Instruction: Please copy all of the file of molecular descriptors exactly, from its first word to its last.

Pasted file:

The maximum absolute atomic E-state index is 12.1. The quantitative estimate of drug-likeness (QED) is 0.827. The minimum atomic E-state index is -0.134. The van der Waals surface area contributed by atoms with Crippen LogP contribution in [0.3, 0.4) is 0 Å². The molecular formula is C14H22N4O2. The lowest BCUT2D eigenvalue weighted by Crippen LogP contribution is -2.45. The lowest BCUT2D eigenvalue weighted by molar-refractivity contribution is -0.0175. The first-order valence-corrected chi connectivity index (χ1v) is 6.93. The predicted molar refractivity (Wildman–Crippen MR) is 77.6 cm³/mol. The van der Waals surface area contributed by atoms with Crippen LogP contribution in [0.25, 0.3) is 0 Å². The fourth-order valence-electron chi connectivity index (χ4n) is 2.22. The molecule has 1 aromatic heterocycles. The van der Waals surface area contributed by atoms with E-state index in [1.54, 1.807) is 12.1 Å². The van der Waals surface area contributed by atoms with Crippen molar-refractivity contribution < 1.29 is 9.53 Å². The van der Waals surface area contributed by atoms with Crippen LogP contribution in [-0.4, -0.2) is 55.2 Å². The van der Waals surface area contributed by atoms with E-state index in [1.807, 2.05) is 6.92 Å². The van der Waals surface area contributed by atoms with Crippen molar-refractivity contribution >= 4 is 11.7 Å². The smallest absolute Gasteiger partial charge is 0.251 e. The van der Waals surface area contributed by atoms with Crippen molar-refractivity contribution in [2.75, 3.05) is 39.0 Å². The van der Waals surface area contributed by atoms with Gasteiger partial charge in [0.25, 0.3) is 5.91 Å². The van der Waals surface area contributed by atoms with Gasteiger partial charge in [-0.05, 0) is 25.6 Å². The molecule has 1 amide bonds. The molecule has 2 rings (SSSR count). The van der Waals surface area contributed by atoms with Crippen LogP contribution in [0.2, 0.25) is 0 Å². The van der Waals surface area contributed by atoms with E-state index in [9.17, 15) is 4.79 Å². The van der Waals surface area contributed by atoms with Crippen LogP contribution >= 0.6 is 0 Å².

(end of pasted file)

The maximum absolute atomic E-state index is 12.1. The quantitative estimate of drug-likeness (QED) is 0.827. The minimum atomic E-state index is -0.134. The van der Waals surface area contributed by atoms with Crippen LogP contribution in [0.3, 0.4) is 0 Å². The molecular formula is C14H22N4O2. The lowest BCUT2D eigenvalue weighted by Crippen LogP contribution is -2.45. The lowest BCUT2D eigenvalue weighted by molar-refractivity contribution is -0.0175. The first-order valence-corrected chi connectivity index (χ1v) is 6.93. The predicted molar refractivity (Wildman–Crippen MR) is 77.6 cm³/mol. The van der Waals surface area contributed by atoms with Crippen LogP contribution in [0.25, 0.3) is 0 Å². The fourth-order valence-electron chi connectivity index (χ4n) is 2.22. The molecule has 1 aromatic heterocycles. The van der Waals surface area contributed by atoms with E-state index in [1.54, 1.807) is 12.1 Å². The van der Waals surface area contributed by atoms with Crippen molar-refractivity contribution < 1.29 is 9.53 Å². The van der Waals surface area contributed by atoms with Crippen LogP contribution in [-0.4, -0.2) is 55.2 Å². The van der Waals surface area contributed by atoms with E-state index in [1.807, 2.05) is 6.92 Å². The van der Waals surface area contributed by atoms with Crippen molar-refractivity contribution >= 4 is 11.7 Å². The smallest absolute Gasteiger partial charge is 0.251 e. The van der Waals surface area contributed by atoms with Crippen molar-refractivity contribution in [2.75, 3.05) is 39.0 Å². The van der Waals surface area contributed by atoms with Gasteiger partial charge in [0.25, 0.3) is 5.91 Å². The van der Waals surface area contributed by atoms with Gasteiger partial charge in [-0.05, 0) is 25.6 Å². The molecule has 1 amide bonds. The molecule has 2 rings (SSSR count). The van der Waals surface area contributed by atoms with Crippen LogP contribution in [0.2, 0.25) is 0 Å². The van der Waals surface area contributed by atoms with E-state index in [9.17, 15) is 4.79 Å². The van der Waals surface area contributed by atoms with Crippen LogP contribution >= 0.6 is 0 Å².